The Creative Arts Team (CAT) of The City University of New York has been awarded an 18 month, $460,000 grant from The New York Community Trust – Brooke Astor Fund for New York City Education to expand CAT’s successful Early Learning Program (ELP) in K-2 classes at four New York City public schools with high concentrations of disadvantaged students and English language learners.
The schools are: PS 48 in Manhattan; and PS 52, PS 163 and PS 234, all in Queens. Elements of CAT’s ELP training are also in schools throughout the five boroughs.
Under the leadership of ELP Director Helen Wheelock, CAT will provide theoretical and practical, multi-tiered professional development to approximately 60 educators on the use of interactive drama strategies to support reading and emergent literacy. Combining intensive teacher training, opportunities for parental engagement, a solid partnership with the schools, and comprehensive evaluation, CAT will provide a framework to support students in developing and strengthening reading and literacy skills to set the stage for a lifetime of learning. The program will also provide CAT’s direct services to 1,275 students in support of Common Core literacy skills.
Lynda Zimmerman, Executive Director of the CUNY Creative Arts Team, stated: “This grant changes the landscape of what we are doing because, for the first time, we will be able to put all of our programmatic resources together in every K-2 class in each school, some 53 classes in all.”
The Astor Fund lends support to projects with the potential to generate widespread, systemic improvement in reading skills in the early grades among underserved New York City students.
The CUNY Creative Arts Team is a nonprofit organization that utilizes the power of drama to inspire youth to learn more. Over the past three years it has worked in nearly 1,000 classrooms and communities in the city’s five boroughs with students who reflect New York’s economic, ethnic, and cultural diversity. CAT has worked with more than a million youth in its 38 years of existence.
CAT uses theatre as a medium to promote social, emotional, and intellectual growth. The key components of drama — character, collaboration, story, and the dynamic relationship between actor and audience — form the basis of this unique approach. In schools and communities throughout the city, CAT’s professional actor-teachers combine and recombine these elements to create one-of-a-kind interactive learning experiences for young people and adult populations.
Working from early childhood through the adult years, CAT offers interactive dramas that explore curricular themes and social issues such as literacy, inter-cultural understanding, peer pressure, violence, sexuality, substance abuse, and HIV/AIDS prevention.
Students become participants in fiction-based group improvisations. Questions emerge from dramatic conflict, and participants are challenged to find their own answers. Through theatre conventions, reality is viewed afresh, prejudices revised, and conflicts seen from many points of view. Throughout, professionally trained actor-teachers help participants transfer the new skills and insights into their real lives.
The CAT process involves having young people step into the world of a dramatic story and become actors, not just observers. They shape and re-shape the lives of characters faced with ordinary — and extraordinary — challenges. In so doing they learn concrete skills that they can reapply in their own lives. Through interactive drama strategies, CAT captures a panoramic view of society and focuses on specific issues and behaviors that create life obstacles while encouraging participants to examine the choices, decisions and consequences of everyday challenges. The goal is to raise awareness and promote problem solving, decision-making and self-advocacy skills that build the confidence of each participant.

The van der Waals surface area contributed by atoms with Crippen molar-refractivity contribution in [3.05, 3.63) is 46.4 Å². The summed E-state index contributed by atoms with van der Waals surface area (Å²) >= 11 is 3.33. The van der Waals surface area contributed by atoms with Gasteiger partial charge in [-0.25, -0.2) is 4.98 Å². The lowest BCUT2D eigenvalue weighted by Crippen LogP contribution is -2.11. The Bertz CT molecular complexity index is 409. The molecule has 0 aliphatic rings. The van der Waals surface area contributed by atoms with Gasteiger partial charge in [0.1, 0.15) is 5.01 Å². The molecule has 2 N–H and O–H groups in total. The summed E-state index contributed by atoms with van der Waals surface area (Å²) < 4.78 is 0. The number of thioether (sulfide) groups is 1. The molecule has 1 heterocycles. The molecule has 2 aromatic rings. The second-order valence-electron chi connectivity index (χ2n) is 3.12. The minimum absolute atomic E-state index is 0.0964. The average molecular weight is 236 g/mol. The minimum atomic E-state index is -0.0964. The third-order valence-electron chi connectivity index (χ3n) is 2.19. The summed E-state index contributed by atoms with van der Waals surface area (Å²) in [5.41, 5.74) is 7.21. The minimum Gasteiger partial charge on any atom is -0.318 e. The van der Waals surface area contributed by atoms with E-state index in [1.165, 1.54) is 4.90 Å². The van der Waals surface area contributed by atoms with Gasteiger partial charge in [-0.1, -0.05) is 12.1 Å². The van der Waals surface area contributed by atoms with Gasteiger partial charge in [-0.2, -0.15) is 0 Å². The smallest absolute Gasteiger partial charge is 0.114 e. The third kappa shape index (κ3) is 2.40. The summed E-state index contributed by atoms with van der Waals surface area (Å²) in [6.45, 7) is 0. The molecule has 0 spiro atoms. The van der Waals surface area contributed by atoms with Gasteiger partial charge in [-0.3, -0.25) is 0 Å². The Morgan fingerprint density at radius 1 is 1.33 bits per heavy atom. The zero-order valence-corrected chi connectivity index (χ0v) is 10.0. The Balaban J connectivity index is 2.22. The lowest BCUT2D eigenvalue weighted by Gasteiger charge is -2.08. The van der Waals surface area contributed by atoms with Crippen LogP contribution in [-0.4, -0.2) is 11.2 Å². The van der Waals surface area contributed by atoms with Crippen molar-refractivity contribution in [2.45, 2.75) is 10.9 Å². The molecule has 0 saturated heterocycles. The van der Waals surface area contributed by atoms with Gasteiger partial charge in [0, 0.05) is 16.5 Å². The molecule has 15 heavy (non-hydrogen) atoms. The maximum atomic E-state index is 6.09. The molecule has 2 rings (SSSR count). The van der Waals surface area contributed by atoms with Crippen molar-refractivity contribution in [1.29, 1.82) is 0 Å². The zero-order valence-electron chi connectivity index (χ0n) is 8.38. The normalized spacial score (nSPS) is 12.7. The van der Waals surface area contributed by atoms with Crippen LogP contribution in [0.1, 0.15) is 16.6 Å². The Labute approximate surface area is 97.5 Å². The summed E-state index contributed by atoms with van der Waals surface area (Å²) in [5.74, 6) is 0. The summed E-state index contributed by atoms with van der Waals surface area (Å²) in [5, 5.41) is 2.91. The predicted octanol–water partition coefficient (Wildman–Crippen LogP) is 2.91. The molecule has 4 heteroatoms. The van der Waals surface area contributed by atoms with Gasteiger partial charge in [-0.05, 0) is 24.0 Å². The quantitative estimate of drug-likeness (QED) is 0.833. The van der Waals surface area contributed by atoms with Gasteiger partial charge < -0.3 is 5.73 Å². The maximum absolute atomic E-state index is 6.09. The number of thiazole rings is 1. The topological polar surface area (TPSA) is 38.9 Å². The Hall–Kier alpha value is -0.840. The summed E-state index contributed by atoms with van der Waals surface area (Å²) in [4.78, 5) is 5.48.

CAT’s in-school projects support the New York State Common Core Curricular standards, and enhance students’ literacy skills from early childhood through high school.
Since 1924, The New York Community Trust has been the home of charitable New Yorkers who share a passion for the City and its suburbs—and who are committed to improving them. The Trust supports an array of effective nonprofits that help make the City, Westchester, and Long Island vital and secure places to live and work, while building permanent resources for the future. The New York Community Trust ended 2012 with assets of $2.1 billion in more than 2,000 charitable funds, and made grants totaling $136 million.
About The City University of New York:
The City University of New York is the nation’s leading urban public university. Founded in New York City in 1847, the University comprises 24 institutions: 11 senior colleges, seven community colleges, the William E. Macaulay Honors College at CUNY, the CUNY Graduate School and University Center, the CUNY Graduate School of Journalism, the CUNY School of Law, the CUNY School of Professional Studies and the CUNY School of Public Health. The University serves more than 270,000 degree-credit students and 218,083 adult, continuing and professional education students. College Now, the University’s academic enrichment program, is offered at CUNY campuses and more than 300 high schools throughout the five boroughs of New York City. The University offers online baccalaureate degrees through the School of Professional Studies and an individualized baccalaureate through the CUNY Baccalaureate Degree. Nearly 3 million unique visitors and 10 million page views are served each month via www.cuny.edu, the University’s website.
# # # # #